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The Fab ’50s Music!

The ground-breaking music of the 1950's inspired the songs we listen to today.

Elvis and car

The ground-breaking music of the 1950s inspired the songs we listen to today. Virtually all music from the fifties featured influences from pop, rock, country, and rhythm & blues.

Rock ‘n’ Roll and rockabilly developed and spread in the 50s. Carl Perkins, who wrote “Blue Suede Shoes”, created and performed music that fused country and rhythm & blues with rock influences. It came to be called Rockabilly. Buddy Holly, Jerry Lee Lewis, and Gene Vincent were also popular Rockabilly stars.   

Rhythm & Blues and Rock ‘n’ Roll popularized “black” music. Sam Phillips, the founder of Sun Records and Sun Studio, decided to gear “black music” to white audiences. He launched Elvis Presley’s career in 1954. Known as the “King of Rock ‘n’ Roll” Elvis popularized rock music. However, the original African American artists who created the genre, like Little Richard, Chuck Berry, The Coasters, Chubby Checker, Fats Domino, and others, weren’t given the chance to record their music and were pushed out of the rock scene.

At the same time, pop and country held onto traditional popular standards and a wealth of covers topping the charts. Some popular pop artists in the 50s were Patti Page, Dean Martin, Perry Como, Tony Bennett, and Nat King Cole. Various 50s pop artists like Ella Fitzgerald, Frank Sinatra, Peggy Lee, and Doris Day sung old well-known songs but put their own individual spin on them, inspired by jazz, swing, and big band music.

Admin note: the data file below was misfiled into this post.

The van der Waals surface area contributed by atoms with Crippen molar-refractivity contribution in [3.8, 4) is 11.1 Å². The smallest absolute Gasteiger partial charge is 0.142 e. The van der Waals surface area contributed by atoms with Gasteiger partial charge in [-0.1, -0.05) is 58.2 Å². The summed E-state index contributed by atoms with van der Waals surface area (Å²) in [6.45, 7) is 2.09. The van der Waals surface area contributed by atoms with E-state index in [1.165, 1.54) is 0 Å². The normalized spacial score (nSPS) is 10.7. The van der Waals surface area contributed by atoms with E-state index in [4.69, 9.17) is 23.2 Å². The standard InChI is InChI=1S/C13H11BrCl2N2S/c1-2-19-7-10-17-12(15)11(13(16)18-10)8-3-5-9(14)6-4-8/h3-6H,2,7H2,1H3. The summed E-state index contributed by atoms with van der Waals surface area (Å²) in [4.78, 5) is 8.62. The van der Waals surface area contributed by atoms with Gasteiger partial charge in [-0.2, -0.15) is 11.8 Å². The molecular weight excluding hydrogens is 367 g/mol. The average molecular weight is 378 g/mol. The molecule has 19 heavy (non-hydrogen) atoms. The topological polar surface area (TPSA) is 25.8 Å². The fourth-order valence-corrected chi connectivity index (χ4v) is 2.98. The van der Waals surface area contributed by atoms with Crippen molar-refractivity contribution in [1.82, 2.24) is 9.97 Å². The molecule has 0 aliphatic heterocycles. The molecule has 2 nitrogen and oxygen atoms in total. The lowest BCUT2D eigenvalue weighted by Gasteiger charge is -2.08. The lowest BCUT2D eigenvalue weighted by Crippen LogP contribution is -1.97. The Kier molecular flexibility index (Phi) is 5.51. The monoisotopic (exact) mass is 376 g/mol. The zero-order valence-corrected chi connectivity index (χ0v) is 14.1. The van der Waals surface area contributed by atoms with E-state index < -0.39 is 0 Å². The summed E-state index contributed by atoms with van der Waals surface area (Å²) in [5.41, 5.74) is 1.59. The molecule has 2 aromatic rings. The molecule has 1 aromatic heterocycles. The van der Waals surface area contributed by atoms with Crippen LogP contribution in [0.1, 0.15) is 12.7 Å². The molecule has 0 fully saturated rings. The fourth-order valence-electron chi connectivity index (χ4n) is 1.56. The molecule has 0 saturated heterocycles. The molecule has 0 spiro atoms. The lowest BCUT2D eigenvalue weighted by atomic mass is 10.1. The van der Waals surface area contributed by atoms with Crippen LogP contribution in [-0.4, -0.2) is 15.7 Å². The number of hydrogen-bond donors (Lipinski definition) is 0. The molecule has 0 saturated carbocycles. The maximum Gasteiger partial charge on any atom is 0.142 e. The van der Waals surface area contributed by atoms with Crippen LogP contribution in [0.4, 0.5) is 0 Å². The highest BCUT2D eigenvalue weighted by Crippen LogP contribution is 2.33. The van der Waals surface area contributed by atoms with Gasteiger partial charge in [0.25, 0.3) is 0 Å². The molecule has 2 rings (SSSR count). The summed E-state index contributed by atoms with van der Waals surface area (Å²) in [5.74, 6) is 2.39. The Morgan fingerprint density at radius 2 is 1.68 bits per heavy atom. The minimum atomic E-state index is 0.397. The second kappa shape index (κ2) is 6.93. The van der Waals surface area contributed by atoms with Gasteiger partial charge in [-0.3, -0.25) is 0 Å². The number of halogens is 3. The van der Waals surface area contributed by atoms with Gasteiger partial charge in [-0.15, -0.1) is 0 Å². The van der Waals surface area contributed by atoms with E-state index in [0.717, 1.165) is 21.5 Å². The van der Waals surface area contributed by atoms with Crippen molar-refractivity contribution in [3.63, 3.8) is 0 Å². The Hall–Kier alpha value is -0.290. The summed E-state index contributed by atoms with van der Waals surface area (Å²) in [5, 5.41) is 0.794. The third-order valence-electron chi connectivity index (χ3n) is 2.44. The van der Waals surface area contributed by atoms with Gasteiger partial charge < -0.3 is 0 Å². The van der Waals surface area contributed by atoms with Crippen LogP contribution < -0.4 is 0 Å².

The two prominent singer-songwriters who defined 50s country were Johnny Cash and Hank Williams. Cash was country with rockabilly influences. Whereas Hank Williams popularized the Honky Tonk style, embodying ragtime piano music blended with country and rockabilly harmonies. Additionally, he contributed to the creation of Outlaw Country–songs about spirituality and rowdy times.

Rhythm and Blues fused jazz, doo-wop, blues, and gospel. It also drove the creation of Rock ‘n’ Roll, soul, Motown, and funk music. Some of the greatest Rhythm and Blues artists of the decade were Frankie Lymon and the teenagers, Sam Cooke, The Drifters, The Platters, Ray Charles and Lloyd Price. Many Rhythm and Blues musicians pioneered rock music but were shoved into the category of Rhythm and Blues by music producers wanting to capitalize on the new genre with white rock n rollers. A lot of Caucasian artists, like the Chordettes and the Crew-Cuts covered the original material but gave it a more mainstream sound.

So, as you can the 1950s had a huge impact on the music industry and the genres we listen to nowadays. In closing, musically speaking, that decade rocked our world. Here are the top three most popular songs of the 50s:

  • That’s Amore by Dean Martin
  • Come Fly With Me by Frank Sinatra
  • Jailhouse Rock by Elvis Presley

Even though I was too young to know much about 50s music, I came to love it later in my life. I don’t “Risky Business” to it on the couch in my underwear (LOL), but the music is liberally sprinkled to most of my playlists.

What decade owns your musical heart?

Perilously yours,

Pauline

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